Bad news for Victoria’s internationally recognised wetlands and how they are managed.
Australia has 65 wetlands which are recognised internationally as Ramsar wetlands, meaning the wetland is of international importance and the government has agreed to manage it to ensure its ongoing health. 11 of those wetlands are in Victoria.
A report released today from the Victorian Auditor General’s Office has reviewed how well Victoria’s wetlands are being managed by the variety of government bodies with this responsibility – the Department of Environment, Land, Water and Planning (DELWP), Parks Victoria, Melbourne Water and various Catchment Management Authorities. The report focuses on the adequacy of the wetlands management plans and their implementation, and whether monitoring, evaluation and reporting occurs and is used to improve management.
This report found that overall there are significant problems with the management strategies and approaches currently put into place and noted potential decline in the ecological condition of a number of wetlands, although a lack of information makes this unclear.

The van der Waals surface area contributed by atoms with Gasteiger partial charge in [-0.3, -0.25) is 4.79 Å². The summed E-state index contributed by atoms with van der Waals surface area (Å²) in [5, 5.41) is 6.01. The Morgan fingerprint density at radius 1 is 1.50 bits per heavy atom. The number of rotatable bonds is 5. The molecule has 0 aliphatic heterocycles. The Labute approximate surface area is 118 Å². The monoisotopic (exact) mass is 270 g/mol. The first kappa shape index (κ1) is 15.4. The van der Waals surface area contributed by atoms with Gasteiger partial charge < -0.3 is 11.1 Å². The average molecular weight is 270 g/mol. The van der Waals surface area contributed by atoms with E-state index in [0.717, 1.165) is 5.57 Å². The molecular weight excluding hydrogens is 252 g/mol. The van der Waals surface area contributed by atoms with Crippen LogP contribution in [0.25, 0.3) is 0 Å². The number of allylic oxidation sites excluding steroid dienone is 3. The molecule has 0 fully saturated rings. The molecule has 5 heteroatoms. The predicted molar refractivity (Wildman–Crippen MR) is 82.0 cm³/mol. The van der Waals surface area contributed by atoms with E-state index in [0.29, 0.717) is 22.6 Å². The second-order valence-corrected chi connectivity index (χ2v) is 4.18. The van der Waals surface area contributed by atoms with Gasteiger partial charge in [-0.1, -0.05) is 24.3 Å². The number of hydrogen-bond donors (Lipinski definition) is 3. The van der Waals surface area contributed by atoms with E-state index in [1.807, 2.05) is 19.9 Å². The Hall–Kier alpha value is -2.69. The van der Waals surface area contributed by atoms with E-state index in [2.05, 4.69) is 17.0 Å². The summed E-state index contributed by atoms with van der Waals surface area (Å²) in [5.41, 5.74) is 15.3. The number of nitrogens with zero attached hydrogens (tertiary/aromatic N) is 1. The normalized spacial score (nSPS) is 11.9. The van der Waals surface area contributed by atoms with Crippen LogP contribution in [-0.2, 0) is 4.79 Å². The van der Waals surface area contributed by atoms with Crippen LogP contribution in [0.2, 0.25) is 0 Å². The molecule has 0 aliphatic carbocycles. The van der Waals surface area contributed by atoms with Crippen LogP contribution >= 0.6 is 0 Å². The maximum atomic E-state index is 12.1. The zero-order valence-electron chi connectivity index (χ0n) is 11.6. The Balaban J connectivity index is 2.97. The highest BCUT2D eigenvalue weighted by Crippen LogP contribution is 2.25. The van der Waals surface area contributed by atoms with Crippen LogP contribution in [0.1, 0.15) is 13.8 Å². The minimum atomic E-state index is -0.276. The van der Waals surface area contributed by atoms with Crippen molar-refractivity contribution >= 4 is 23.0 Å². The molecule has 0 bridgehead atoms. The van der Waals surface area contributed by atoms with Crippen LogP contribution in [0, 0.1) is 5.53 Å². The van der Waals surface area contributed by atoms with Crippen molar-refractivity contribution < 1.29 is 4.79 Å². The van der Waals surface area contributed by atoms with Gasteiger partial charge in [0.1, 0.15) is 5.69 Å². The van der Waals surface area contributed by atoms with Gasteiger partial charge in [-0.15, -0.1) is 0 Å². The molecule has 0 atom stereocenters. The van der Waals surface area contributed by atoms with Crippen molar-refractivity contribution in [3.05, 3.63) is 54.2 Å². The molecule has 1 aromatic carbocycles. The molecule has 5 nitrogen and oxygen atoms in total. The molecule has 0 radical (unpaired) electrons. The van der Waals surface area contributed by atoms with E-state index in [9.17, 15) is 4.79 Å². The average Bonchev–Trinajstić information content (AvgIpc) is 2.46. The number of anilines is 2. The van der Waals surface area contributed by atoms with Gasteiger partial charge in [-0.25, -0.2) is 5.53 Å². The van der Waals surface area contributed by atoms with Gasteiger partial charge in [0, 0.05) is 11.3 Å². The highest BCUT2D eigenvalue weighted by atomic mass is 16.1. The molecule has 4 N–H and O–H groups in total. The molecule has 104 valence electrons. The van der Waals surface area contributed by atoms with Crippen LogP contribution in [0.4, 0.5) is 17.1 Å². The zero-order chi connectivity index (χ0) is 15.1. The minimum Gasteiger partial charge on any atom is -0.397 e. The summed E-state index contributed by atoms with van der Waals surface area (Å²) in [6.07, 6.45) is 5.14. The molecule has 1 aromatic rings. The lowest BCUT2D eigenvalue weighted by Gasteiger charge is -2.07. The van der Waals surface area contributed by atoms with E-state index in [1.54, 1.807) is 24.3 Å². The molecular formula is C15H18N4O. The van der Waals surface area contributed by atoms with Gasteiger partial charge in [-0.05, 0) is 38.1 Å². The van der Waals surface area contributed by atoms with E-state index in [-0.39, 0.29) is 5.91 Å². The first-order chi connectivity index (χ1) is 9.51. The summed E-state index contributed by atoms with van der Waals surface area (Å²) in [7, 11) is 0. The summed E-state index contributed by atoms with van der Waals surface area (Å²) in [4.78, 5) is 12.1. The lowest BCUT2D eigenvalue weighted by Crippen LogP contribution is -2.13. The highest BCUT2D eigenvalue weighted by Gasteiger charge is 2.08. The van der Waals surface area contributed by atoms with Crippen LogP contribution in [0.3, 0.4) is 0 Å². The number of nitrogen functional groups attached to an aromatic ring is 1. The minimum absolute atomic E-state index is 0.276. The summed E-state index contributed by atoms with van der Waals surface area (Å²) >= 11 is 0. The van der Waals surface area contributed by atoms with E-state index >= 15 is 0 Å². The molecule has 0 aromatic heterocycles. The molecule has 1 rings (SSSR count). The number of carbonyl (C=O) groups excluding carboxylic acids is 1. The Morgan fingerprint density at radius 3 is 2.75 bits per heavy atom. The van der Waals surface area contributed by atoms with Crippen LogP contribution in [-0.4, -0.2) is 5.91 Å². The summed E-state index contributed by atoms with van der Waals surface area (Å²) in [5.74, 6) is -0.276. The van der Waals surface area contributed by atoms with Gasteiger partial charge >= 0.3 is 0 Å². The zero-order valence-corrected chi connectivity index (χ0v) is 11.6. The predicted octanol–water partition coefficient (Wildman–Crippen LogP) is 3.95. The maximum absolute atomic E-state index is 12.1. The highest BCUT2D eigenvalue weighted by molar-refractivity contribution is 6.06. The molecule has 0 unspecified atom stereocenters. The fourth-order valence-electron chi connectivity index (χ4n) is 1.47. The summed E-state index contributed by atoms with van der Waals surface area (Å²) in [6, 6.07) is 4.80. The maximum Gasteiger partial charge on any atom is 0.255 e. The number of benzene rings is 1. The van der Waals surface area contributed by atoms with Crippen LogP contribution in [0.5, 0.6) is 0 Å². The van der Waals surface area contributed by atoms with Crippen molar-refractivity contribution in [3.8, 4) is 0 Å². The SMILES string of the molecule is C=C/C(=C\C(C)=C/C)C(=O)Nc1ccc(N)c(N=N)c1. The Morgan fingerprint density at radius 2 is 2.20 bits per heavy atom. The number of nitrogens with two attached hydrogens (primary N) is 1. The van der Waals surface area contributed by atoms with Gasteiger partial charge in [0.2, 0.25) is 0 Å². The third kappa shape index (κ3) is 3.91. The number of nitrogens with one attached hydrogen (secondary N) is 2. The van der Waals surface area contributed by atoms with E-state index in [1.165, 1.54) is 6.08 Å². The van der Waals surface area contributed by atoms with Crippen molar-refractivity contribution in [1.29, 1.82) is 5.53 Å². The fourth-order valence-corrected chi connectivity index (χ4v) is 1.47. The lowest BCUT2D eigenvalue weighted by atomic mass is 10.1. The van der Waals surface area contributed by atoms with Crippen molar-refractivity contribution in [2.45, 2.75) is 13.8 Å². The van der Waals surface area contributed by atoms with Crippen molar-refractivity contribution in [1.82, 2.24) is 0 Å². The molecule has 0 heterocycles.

A core reason behind the failings in management of Ramsar Wetlands is linked to the chaotic division of management strategies between various agencies. Parks Victoria, in conjunction with a range of other bodies, manages 10 of the sites, with Melbourne Water solely responsible for the 11th – the Edithvale-Seaford wetlands. VAGO found that Parks Victoria “poorly oversees the implementation of management plans” with strategies often not implemented, partly due to a lack of clarity of roles and responsibilities between the various bodies. The report found that of the 404 actions listed for the 10 Parks Vic managed Ramsar sites, only 51% had been carried out. 115 were partly carried out or deemed to be the responsibility of another agency. Parks Vic does no monitoring and reporting of implementation of its management plans.
It also found that lack of funding for management significantly impacts what can be achieved.
The contrasting case is the management of the Edithvale–Seaford wetlands by Melbourne Water. VAGO found that Melbourne Water’s standalone management of the wetland was successful, due to the structure creating clear responsibilities for implementation and monitoring of its wetland. It had a high rate of implementation of Ramsar Wetlands strategies, with all high priority strategies having been completed.
Overall report makes it clear that the current management of Victoria’s 11 strategies is not sufficient nor appropriate given their Ramsar status. VAGO has made a number of recommendations for improvements.
Image: Hattah-Kulkyn National Park by Hinda and John